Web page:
Mikan Watch #44: Welcome to the SPACE SHOW

Posted by DiGiKerot in Mikan Watch at March 2, 2011 on 7:31 pm

On top of the shoe-locker there, to the right of the screen, though the box on the left could possibly be one too.

This post has been a long time in coming. Well, possibly a long time in coming, which is why it’s kind of a relief that I’m actually able to post this. The story goes is that I saw this movie back in May last year at a screening at Londons BFI, which was actually before the movie opened in Japan. The movies director, Koji Masanari, and the producer were in attendance, and they did a Q&A session after the screening.

So I asked him about Mikan Boxes. Really.

Of course, the Mikan box above is only a small element on display, and even then it was only up there for a couple of seconds. Whilst I obviously have the powers of my finely-honed Mikan Eye, it was quite possible that I’d not seen what I believed I had. This confirmation is important to me, as it means that I only asked a really dumb question, as opposed to a really dumb and inaccurate one.

As it turns out, there’s a second one at the end of the movie too. Hard to make out here, but t’was much clearer on my TV.

Welcome to the SPACE SHOW was a movie which really didn’t do very well, shifting only around 7000 copies when it was released on home formats a few weeks ago. For a movie, that’s pretty bad. For a movie that’s been in production for about four years and quite clearly had a pretty huge budget, that’s kind of disastrous.

There’s a bunch of reasons that would probably go to explain that – the movie itself has something of an identity issue, in so much as it’s hard to work out if it’s aiming for a mainstream or an otaku audience. The character designs in particular straddle an awkward middle ground which probably doesn’t appeal massively to either – in particular, I think the promotional art gave a little too much of an air of “pre-teens only” to it. Hideyuki Kurata’s writing also has, as always, a slightly off-beat sense of humour which probably appeals more to an otaku audience than it would a mainstream one. It’s really a movie that’s hard to fathom the target for, and I rather imagine the promotional department had just that issue.

Throw that into a year which opened with fanboy-blockbusters like Haruhi, Nanoha and Unlimited Blade Works (which between them cover a huge swath of fandom), had a new Ghibli movie and also contained a few amazing curveballs like REDLINE and Western favourites like Trigun, and you’ve got yourself a year where its going to be very hard for an original work by a first-time movie director to get column inches even in anime magazines. This is doubly true for a movie with designs which preclude it from the most nerdiest of publications.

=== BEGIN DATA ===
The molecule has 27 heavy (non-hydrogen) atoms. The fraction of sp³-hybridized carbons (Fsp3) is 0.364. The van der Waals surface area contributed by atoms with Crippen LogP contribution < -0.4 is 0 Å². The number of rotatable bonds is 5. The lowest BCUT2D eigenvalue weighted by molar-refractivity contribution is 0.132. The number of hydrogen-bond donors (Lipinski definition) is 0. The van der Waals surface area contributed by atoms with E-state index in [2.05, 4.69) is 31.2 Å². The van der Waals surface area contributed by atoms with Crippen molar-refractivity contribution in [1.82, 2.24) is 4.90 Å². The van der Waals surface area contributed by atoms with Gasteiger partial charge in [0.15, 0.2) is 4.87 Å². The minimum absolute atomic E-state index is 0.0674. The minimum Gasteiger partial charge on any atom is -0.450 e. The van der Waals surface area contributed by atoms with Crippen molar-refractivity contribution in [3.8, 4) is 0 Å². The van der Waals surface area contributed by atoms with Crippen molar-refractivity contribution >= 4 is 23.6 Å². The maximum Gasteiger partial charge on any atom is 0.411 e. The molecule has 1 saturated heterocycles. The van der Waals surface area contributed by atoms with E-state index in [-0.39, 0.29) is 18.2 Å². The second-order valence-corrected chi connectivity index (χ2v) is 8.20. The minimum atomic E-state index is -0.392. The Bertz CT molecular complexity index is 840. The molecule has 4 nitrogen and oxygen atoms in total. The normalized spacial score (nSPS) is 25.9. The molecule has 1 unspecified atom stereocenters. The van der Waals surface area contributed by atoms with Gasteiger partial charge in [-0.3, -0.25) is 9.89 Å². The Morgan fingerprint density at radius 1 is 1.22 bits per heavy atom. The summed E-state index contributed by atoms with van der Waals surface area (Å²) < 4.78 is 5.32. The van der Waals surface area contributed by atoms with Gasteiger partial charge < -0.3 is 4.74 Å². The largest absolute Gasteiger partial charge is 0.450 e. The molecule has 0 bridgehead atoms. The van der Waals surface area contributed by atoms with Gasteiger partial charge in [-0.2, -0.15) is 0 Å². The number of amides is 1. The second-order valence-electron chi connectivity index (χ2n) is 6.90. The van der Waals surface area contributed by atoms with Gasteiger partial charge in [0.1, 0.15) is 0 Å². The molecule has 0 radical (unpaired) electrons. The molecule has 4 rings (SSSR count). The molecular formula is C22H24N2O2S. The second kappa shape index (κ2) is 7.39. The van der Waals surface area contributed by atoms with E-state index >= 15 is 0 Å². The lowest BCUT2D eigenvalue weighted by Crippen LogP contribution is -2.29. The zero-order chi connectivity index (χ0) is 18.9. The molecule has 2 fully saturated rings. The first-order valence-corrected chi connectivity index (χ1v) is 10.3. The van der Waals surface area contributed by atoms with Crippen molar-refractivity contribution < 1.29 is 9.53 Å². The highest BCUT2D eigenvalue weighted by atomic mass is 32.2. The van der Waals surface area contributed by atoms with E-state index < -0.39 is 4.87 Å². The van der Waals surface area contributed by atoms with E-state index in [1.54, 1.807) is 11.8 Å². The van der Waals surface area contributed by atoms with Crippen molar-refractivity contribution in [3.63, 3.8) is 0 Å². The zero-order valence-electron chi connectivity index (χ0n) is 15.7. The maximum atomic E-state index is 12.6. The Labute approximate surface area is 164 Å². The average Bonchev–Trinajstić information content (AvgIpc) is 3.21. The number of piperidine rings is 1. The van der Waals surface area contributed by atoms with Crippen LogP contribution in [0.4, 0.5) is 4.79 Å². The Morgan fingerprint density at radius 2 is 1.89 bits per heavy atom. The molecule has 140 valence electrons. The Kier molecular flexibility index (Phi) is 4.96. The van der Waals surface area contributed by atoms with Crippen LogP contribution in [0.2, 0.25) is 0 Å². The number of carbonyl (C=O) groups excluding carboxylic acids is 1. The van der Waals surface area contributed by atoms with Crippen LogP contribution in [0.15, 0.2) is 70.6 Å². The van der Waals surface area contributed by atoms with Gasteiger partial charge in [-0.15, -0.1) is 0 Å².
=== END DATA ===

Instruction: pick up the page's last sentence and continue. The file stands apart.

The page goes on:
So it wasn’t really all that surprising when the home release was met with a rather muted reaction by Western fandom as well, many of whom seemed to be oblivious to the movies existence.

To be fair, it’s not like the film is free of problems in itself. The film is clearly too long to the order of fifteen to thirty minutes, and for a movie that’s running over two hours, that means it rather drags in places. What doesn’t really help is that there’s a raising of the stakes towards the end which doesn’t really add to anything other than the running length – there was a perfectly good evil scheme going on without needing another layer ontop of it. It’s a needless complication that works to the movies detriment rather than it’s benefit.

In it’s defence, though, the movie is really, really pretty. Astonishingly so. I mean, it’s not quite REDLINE levels of stunning – there’s a few sequences where objects don’t move quite like they probably should in a slightly jarring fashion – but the animation is largely incredibly fluid, and the backgrounds highly detailed with a lush colour palette. There’s also a certain, amazing density to the visuals, particularly in the movies first act. The production staff pretty much chained designer okama to a desk for a couple of years whilst he churned out literally hundreds of pages of alien designs to fill out the backgrounds of the lunar cityscape.

Welcome to the SPACE SHOW is definitely a movie that’s worth seeing at least once. To be honest, and this is likely to be an unpopular (or at least uncommon) view of the matter, but I do kind of prefer this movie to a lot of the anime flicks I’ve seen in this last year. Not Haruhi and REDLINE, of course, but faced with a choice of rewatching Summer Wars and Welcome to the SPACE SHOW, well, I’d go for the latter.

Is this a Kamichu reference I see before me? Someone who doesn’t have to dig out their copies check, please… ^^;

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